Sen. Kay HaganKay Hagan Former Sen. Kay Hagan in ICU after being rushed to hospital GOP senator floats retiring over gridlock 2016’s battle for the Senate: A shifting map MORE (N.C.) on Wednesday became the latest Democratic senator to announce her support for same-sex marriage, as the Supreme Court weighs two landmark cases on gay rights.
In an interview on Wednesday, Hagan told the Raleigh News & Observer "we should not tell people who they can love or who they can marry."
"I know all our families do not look alike. We all want the same thing for our families. We want happiness, we want health, prosperity, a bright future for our children and grandchildren,” Hagan continued.
Hagan said that she had discussed the issue with her family and thought about it deeply before reaching her decision.
“After conversations I’ve had with family members, with people I go to church with and with North Carolinians from all walks of life, I’ve come to my own personal conclusion that we should not tell people who they can love, or who they can marry,” she said. “It’s time to move forward with this issue."
Hagan follows a number of other prominent Democratic senators this week, including many from swing states or traditionally Republican strongholds, who have publicly embraced gay marriage. Earlier this week Sens. Claire McCaskillClaire McCaskillWashington Post reporter compares DC rioters to Boston Tea Party Dem senator: Violent inauguration protesters ‘disgusting’ Five things to watch for in Mnuchin hearing MORE (D-Mo.) and Jon TesterJon TesterSenators introduce dueling miners bills Live coverage: The Senate's 'vote-a-rama' Dems attack Trump SEC pick's ties to Wall Street MORE (D-Mont.) announced their support.
Hagan's announcement means there are nine Democrats in the Senate who have not endorsed same-sex marriage. They are Sens. Tom CarperTom CarperPruitt says his EPA will work with the states Dems prepare to face off with Trump's pick to lead EPA Justice, FBI to be investigated over Clinton probes MORE (Del.), Bob CaseyBob CaseyLive coverage: Senators grill Trump's Treasury pick Live coverage: Tom Price's confirmation hearing Senate Democrats brace for Trump era MORE (Pa.), Joe DonnellyJoe DonnellySenators introduce dueling miners bills Government to begin calling Indiana residents Hoosiers Pence meets with Kaine, Manchin amid Capitol Hill visit MORE (Ind.), Tim JohnsonTim JohnsonCourt ruling could be game changer for Dems in Nevada Bank lobbyists counting down to Shelby’s exit Former GOP senator endorses Clinton after Orlando shooting MORE (S.D.), Heidi HeitkampHeidi HeitkampSenate Democrats brace for Trump era Senators introduce dueling miners bills A small business executive order: Justification for regulation MORE (N.D.), Mary LandrieuMary LandrieuFive unanswered questions after Trump's upset victory Pavlich: O’Keefe a true journalist Trump’s implosion could cost GOP in Louisiana Senate race MORE (La.), Joe ManchinJoe ManchinOvernight Cybersecurity: Dems split on Manning decision | Assange looking to make deal What we learned from Rick Perry's confirmation hearing Manning commutation sparks Democratic criticism MORE (W.Va.), Bill NelsonBill NelsonMeet Trump's secret weapon on infrastructure Live coverage: Senators grill Trump's Treasury pick Trump's Commerce pick admits to unknowingly hiring undocumented worker MORE (Fla.) and Mark PryorMark PryorCotton pitches anti-Democrat message to SC delegation Ex-Sen. Kay Hagan joins lobby firm Top Democrats are no advocates for DC statehood MORE (Ark.).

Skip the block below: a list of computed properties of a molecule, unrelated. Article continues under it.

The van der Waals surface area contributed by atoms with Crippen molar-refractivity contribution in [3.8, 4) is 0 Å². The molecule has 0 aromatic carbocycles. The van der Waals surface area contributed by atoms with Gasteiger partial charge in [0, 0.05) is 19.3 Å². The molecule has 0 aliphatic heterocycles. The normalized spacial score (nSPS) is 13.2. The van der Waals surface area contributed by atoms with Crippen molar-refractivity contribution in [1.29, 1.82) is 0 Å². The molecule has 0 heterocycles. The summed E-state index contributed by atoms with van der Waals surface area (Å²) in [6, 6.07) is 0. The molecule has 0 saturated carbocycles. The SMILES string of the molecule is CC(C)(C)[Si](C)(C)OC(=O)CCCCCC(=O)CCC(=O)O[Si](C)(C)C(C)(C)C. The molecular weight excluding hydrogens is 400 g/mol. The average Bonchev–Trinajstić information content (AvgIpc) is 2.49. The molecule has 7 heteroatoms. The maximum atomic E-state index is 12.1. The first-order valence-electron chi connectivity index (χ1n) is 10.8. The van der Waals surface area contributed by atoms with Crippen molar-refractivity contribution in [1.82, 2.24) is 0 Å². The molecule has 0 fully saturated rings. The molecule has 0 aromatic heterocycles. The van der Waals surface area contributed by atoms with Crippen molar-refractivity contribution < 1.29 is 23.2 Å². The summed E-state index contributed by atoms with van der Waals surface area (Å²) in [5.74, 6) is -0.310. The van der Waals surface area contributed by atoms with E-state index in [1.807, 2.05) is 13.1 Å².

The spate of announcements come as the Supreme Court weighs the constitutionality of laws defining marriage as a union between a man and a woman and denying benefits to same-sex couples.
On Tuesday, the high court considered a challenge to California’s Proposition 8, which bans gay marriage, and on Wednesday is considering the federal Defense of Marriage Act (DOMA).
Hagan is up for reelection in 2014 in a state that passed an amendment defining marriage as between a man and a woman. Hagan said that her reelection was not a factor in her announcement.
"I’ve never made a decision based on future elections," Hagan said to the North Carolina newspaper. "I’m not interested in that. I’m not interested in casting aspersions on those who view this differently."
Updated at 11:53 a.m.